The chief priests and Scribes wanted Jesus (Lk 20:19-20:19)

“The chief priests

And the Scribes

Wanted

To lay hands

On Jesus

At that very hour.

But they feared

The people.”

 

Καὶ ἐζήτησαν οἱ γραμματεῖς καὶ οἱ ἀρχιερεῖς ἐπιβαλεῖν ἐπ’ αὐτὸν τὰς χεῖρας ἐν αὐτῇ τῇ ὥρᾳ, καὶ ἐφοβήθησαν τὸν λαόν

 

Luke said that the Scribes (οἱ γραμματεῖς) and the chief priests (καὶ οἱ ἀρχιερεῖς) wanted to lay hands on Jesus (Καὶ ἐζήτησαν…ἐπιβαλεῖν ἐπ’ αὐτὸν τὰς χεῖρας) at that very hour (ἐν αὐτῇ τῇ ὥρᾳ,).  However, they feared the people (καὶ ἐφοβήθησαν τὸν λαόν).  There is something similar in Matthew chapter 21:46, and Mark, chapter 12:12.  However, there are different groups named in each gospel. Mark said that the unnamed “they” were trying or seeking to get a hold of or arrest Jesus (Καὶ ἐζήτουν αὐτὸν κρατῆσαι).  However, they were afraid of the crowd (καὶ ἐφοβήθησαν τὸν ὄχλον).  Thus, they left him (καὶ ἀφέντες αὐτὸν) and went away (ἀπῆλθον).  Matthew said that the chief priests and the Pharisees wanted to arrest or seize Jesus (καὶ ζητοῦντες αὐτὸν κρατῆσαι).  However, they feared the crowds (ἐφοβήθησαν τοὺς ὄχλους) who regarded him as if he were a prophet (ἐπεὶ εἰς προφήτην αὐτὸν εἶχον).  In fact, the idea of Jesus as a prophet still exists until today, but Matthew was the only one who called him a prophet.  Luke had named the chief priests and the Scribes, but not the Pharisees, the Sadducees, the elders or presbyters.  Mark simply used the vague “they”.  Matthew, on the other hand, had the chief priests and the Pharisees seeking Jesus, but not the Scribes, the Sadducees, the elders or presbyters.  This was an assertion that the various Jewish religious leaders were out to get Jesus.  Are you out to get anyone?

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Curing people (Lk 7:21-7:21)

“Jesus had just then

Cured many people

Of diseases,

Of severe afflictions,

And of evil spirits.

He had given sight

To many

Who were blind.”

 

ἐν ἐκείνῃ τῇ ὥρᾳ ἐθεράπευσεν πολλοὺς ἀπὸ νόσων καὶ μαστίγων καὶ πνευμάτων πονηρῶν, καὶ τυφλοῖς πολλοῖς ἐχαρίσατο βλέπειν.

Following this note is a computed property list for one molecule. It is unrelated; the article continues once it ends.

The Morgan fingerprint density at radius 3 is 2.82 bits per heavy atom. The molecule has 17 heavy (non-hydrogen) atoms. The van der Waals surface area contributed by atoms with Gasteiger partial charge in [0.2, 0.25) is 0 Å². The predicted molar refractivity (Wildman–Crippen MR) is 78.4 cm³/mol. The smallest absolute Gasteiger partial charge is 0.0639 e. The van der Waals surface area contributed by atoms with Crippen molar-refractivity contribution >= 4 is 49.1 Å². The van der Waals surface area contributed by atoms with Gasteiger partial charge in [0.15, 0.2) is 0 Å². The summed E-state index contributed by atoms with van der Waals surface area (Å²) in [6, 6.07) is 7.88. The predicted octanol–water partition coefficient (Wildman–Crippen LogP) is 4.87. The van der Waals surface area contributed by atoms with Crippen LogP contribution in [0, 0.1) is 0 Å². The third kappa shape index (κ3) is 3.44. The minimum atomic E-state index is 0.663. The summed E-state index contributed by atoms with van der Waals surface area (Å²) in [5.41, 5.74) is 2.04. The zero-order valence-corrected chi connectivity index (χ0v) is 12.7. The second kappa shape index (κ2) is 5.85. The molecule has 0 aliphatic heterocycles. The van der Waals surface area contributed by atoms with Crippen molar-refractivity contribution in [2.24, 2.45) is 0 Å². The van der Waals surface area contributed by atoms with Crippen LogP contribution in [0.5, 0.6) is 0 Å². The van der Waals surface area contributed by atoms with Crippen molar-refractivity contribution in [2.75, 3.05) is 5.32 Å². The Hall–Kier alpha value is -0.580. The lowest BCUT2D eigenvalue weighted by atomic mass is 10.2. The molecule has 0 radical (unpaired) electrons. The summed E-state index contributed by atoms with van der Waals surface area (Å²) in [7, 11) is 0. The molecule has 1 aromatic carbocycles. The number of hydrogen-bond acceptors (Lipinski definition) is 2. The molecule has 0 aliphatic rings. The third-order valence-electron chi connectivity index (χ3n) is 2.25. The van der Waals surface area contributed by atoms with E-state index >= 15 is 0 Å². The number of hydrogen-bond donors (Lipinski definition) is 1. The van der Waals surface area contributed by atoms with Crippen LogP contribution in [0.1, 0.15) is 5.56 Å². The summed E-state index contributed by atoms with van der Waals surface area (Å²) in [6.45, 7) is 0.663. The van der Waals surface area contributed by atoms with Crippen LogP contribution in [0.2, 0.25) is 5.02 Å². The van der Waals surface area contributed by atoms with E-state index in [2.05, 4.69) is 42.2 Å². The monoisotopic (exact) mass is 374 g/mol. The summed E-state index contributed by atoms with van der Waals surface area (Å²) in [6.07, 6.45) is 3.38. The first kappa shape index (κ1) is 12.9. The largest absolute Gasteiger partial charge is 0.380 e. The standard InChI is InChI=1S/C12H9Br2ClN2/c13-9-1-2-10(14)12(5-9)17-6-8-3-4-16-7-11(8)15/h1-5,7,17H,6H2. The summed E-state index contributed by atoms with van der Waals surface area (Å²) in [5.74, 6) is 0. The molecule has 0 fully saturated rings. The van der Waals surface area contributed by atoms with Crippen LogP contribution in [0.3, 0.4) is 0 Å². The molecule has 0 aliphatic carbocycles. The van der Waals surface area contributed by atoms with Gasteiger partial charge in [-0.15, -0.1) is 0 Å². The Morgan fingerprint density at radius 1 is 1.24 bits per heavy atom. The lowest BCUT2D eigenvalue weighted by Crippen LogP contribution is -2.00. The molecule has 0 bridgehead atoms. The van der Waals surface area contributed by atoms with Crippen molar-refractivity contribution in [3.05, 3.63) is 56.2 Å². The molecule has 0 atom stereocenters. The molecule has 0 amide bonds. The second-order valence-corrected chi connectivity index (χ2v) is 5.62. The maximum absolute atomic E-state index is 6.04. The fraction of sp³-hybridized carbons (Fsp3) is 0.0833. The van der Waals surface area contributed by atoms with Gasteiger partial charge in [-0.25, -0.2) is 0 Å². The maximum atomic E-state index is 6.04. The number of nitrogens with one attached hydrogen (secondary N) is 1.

Luke has an introductory comment that was not in Matthew, before he gave the response of Jesus.  Luke stated that at that very hour (ἐν ἐκείνῃ τῇ ὥρᾳ), Jesus had just then cured or healed many people (ἐθεράπευσεν πολλοὺς) of diseases (ἀπὸ νόσων), of severe afflictions (καὶ μαστίγων), and of evil spirits (καὶ πνευμάτων πονηρῶν).  He had given sight to many blind people (καὶ τυφλοῖς πολλοῖς ἐχαρίσατο βλέπειν).  In other words, Jesus was a miracle worker.  Have you ever seen a miracle worker?

 

The slave was well (Lk 7:10-7:10)

“When those

Who had been sent

Returned

To the house,

They found the slave

In good health.”

 

καὶ ὑποστρέψαντες εἰς τὸν οἶκον οἱ πεμφθέντες εὗρον τὸν δοῦλον ὑγιαίνοντα.

 

Luke said that those friends of the centurion, who had been sent to Jesus (οἱ πεμφθέντες), returned to the centurion’s house (καὶ ὑποστρέψαντες εἰς τὸν οἶκον).  There, they found the slave in good health (εὗρον τὸν δοῦλον ὑγιαίνοντα).  There is a slightly different ending to this healing of the centurion’s servant in Matthew, chapter 8:13, where Jesus talked about the failure of the sons of Abraham.  He then told the centurion to go home.  The healing was going to take place as he had believed that it would.  Simply the word of Jesus, not his presence would cure his servant.  Then Matthew indicated that at that very moment, at that very hour, the servant was healed, without the presence of Jesus.  In both gospel stories, the servant was healed without Jesus being physically present to do so, due to the great faith of this non-Israelite Roman centurion person.  What kind of faith do you have?

Jesus cures the woman of faith (Mt 9:22-9:22)

“Jesus turned.

Seeing her,

He said.

‘Take heart!

Daughter!

Your faith

Has made you well.’

Instantly,

The woman

Was made well.”

 

ὁ δὲ Ἰησοῦς στραφεὶς καὶ ἰδὼν αὐτὴν εἶπεν Θάρσει, θύγατερ· ἡ πίστις σου σέσωκέν σε. καὶ ἐσώθη ἡ γυνὴ ἀπὸ τῆς ὥρας ἐκείνης.

 

This healing is pretty much the same as can be found in Mark, chapter 5:30-34, and Luke, chapter 8:45-48, where he realized that power had gone forth from him.  Jesus then turned around (ὁ δὲ Ἰησοῦς στραφεὶς).  He saw her (καὶ ἰδὼν αὐτὴν) and realized what she was thinking.  Like the other times earlier, Jesus said that her faith had saved or cured her (ἡ πίστις σου σέσωκέν σε).  He called her “daughter (θύγατερ).”  He told her to have courage and take heart (εἶπεν Θάρσει).  With that, this woman was cured at that very hour (καὶ ἐσώθη ἡ γυνὴ ἀπὸ τῆς ὥρας ἐκείνης).  Faith is a key ingredient in all these healings.

The healing of the centurion’s servant (Mt 8:13-8:13)

“Jesus said

To the centurion.

‘Go!

Let it be done

For you

According to your faith.’

The servant

Was healed

At that very hour.”

 

καὶ εἶπεν ὁ Ἰησοῦς τῷ ἑκατοντάρχῃ Ὕπαγε, ὡς ἐπίστευσας γενηθήτω σοι. καὶ ἰάθη ὁ παῖς ἐν τῇ ὥρᾳ ἐκείνῃ.

 

There is a slightly different ending to this healing of the centurion’s servant in Luke, chapter 7:10.  Here there is an emphasis on the faith of the centurion.  Jesus told the centurion (καὶ εἶπεν ὁ Ἰησοῦς τῷ ἑκατοντάρχῃ) to go home (Ὕπαγε), because the healing was going to take place as he had believed that it would (ὡς ἐπίστευσας γενηθήτω σοι.).  Simply the word of Jesus, not his presence would cure his servant.  Then Matthew indicated that at that very moment, at that very hour (ἐν τῇ ὥρᾳ ἐκείνῃ), the servant was healed (καὶ ἰάθη ὁ παῖς), without the presence of Jesus.